But if it can’t do it, you have to install the driver manually. If present, use existing software on your computer. Alternatively, use the CD that came with your motherboard to install the driver.
If that’s not an option, you’ll have to somehow download the driver from the manufacturer’s website on a device that has web access. Then, use an USB flash drive to copy the files onto your computer.
4. Reset TCP/IP Settings & Winsock Protocol
Winsock is an API that enables communications between Windows network software and network services. TCP/IP settings are your network adapter’s settings.
It seems that resetting them can solve the invalid IP address error (and many other web, DNS, or IP-related Windows errors).
Doing that might sound tough, but it’s luckily a very simple process on Windows 10 if you use Command Prompt.
To start off, type cmd in the search bar. That should return the Command Prompt app. Right-click it and pick Run as administrator.
First, let’s reset the Winsock protocol. Just type netsh winsock reset and hit enter.
After that, enter these two commands to reset your TCP/IP settings:
- netsh int tcp reset
- netsh int ip reset
When you’re done, restart your computer.
5. Change the Channel Width to Auto
Channel width determines how broad the network’s signal is for transferring data. If you or someone else made changes to it to increase network speeds, that could cause the invalid IP address error.
If you know nobody messed with the settings, it’s still worthwhile to check if the width is set to Auto or not.
To do that, hit Win + X and pick Network Connections. Scroll down on the page and hit Change adapter options.
Next, right-click your WiFi network adapter, and select Properties. Then, hit Configure.
Go to the Advanced tab, and under Property: look for Channel Width for 2.4GHz. Make sure the Value on the right is set to Auto.
When you’re done, click OK to save the changes you’ve made.
6. Clean Up Your Network’s Cached Files
Cached files on your network can also cause this error. A very simple way to clear them is to use the Command Prompt. Start it like we mentioned above (in administrator mode), and type these commands:
When you’re done, restart your computer.
7. Do a Clean Boot
Third-party applications can sometimes interfere with your Internet connection and cause the invalid IP address error.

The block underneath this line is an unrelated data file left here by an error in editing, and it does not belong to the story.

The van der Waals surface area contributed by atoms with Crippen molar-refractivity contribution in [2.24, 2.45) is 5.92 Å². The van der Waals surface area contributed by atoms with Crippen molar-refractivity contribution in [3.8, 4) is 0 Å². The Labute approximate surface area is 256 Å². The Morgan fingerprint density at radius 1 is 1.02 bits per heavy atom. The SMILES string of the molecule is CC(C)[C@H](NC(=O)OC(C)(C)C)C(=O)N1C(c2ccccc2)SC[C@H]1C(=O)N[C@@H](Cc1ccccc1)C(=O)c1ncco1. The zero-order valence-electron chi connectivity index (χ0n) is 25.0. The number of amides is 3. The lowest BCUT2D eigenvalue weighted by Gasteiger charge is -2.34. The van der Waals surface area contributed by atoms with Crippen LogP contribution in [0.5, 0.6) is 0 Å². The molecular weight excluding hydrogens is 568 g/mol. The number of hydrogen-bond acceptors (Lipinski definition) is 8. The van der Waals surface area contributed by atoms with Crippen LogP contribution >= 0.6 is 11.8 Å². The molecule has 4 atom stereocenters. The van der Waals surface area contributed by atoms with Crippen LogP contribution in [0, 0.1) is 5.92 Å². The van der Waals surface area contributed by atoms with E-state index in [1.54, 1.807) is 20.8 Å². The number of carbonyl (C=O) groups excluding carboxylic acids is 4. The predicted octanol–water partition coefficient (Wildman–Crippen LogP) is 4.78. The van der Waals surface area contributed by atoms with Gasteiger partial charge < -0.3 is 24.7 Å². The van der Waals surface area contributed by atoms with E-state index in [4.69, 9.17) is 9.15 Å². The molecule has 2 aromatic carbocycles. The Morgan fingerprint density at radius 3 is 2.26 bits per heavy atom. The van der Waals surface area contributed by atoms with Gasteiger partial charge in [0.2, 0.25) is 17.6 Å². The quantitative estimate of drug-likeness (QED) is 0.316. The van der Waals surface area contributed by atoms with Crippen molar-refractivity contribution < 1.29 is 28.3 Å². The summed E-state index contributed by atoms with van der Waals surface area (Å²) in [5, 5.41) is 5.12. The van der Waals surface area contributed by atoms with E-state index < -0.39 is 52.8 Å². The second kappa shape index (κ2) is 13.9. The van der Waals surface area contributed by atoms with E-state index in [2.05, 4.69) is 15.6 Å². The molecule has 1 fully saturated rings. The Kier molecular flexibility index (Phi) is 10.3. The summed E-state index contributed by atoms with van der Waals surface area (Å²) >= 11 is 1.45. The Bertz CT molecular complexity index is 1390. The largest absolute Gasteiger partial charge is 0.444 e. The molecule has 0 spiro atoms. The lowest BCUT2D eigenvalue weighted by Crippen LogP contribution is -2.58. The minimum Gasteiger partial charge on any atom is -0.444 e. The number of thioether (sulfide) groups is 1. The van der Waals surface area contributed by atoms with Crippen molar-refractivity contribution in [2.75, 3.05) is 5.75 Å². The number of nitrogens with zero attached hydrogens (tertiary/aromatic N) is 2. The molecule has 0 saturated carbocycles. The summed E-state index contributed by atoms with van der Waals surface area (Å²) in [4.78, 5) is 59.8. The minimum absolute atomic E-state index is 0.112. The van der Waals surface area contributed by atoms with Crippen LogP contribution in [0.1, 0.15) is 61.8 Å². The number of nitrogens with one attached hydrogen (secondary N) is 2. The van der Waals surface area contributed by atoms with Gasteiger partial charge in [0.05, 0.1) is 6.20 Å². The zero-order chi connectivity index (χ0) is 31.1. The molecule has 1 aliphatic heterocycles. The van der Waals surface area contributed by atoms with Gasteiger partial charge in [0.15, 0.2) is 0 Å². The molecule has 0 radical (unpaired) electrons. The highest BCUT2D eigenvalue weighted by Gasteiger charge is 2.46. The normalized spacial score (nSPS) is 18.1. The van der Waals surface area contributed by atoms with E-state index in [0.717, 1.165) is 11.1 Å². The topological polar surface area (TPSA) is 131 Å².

So a clean boot (no third-party services) might help. To do that, start out by pressing Win + X and picking Task Manager. Go to the Startup tab, and disable all applications.
Next, open the Run command bar (Win + R), and type msconfig.
On the General tab, make sure the Load startup items option is unchecked.
Then, head to the Services tab, and check the Hide all Microsoft services option. Right after, hit Disable all.
Hit Apply then OK when you’re done, and restart your computer.
8. Manually Set Your IP Address
If the Command Prompt commands didn’t work, it’s time to take matters into your own hands. Make your way to your adapter’s Properties like we showed you above.
Then, click Internet Protocol Version 4 (TCP/IPv4).
Now, if you manually changed your IP address before, try setting your IP and DNS settings to be automatically obtained. Just tick these two options:
- Obtain an IP address automatically.
- Obtain DNS server address automatically.
It should look like this:
Click OK, and see if that fixed the problem.
However, if you didn’t make any previous changes, you should manually set your IP address. Here’s what you should type in the different fields:
- IP address – It needs to match your default gateway’s format, except for the last digit. So if your default gateway is 192.168.3.1, your IP address has to be 192.168.3.X (where X is any number from 2 to 255).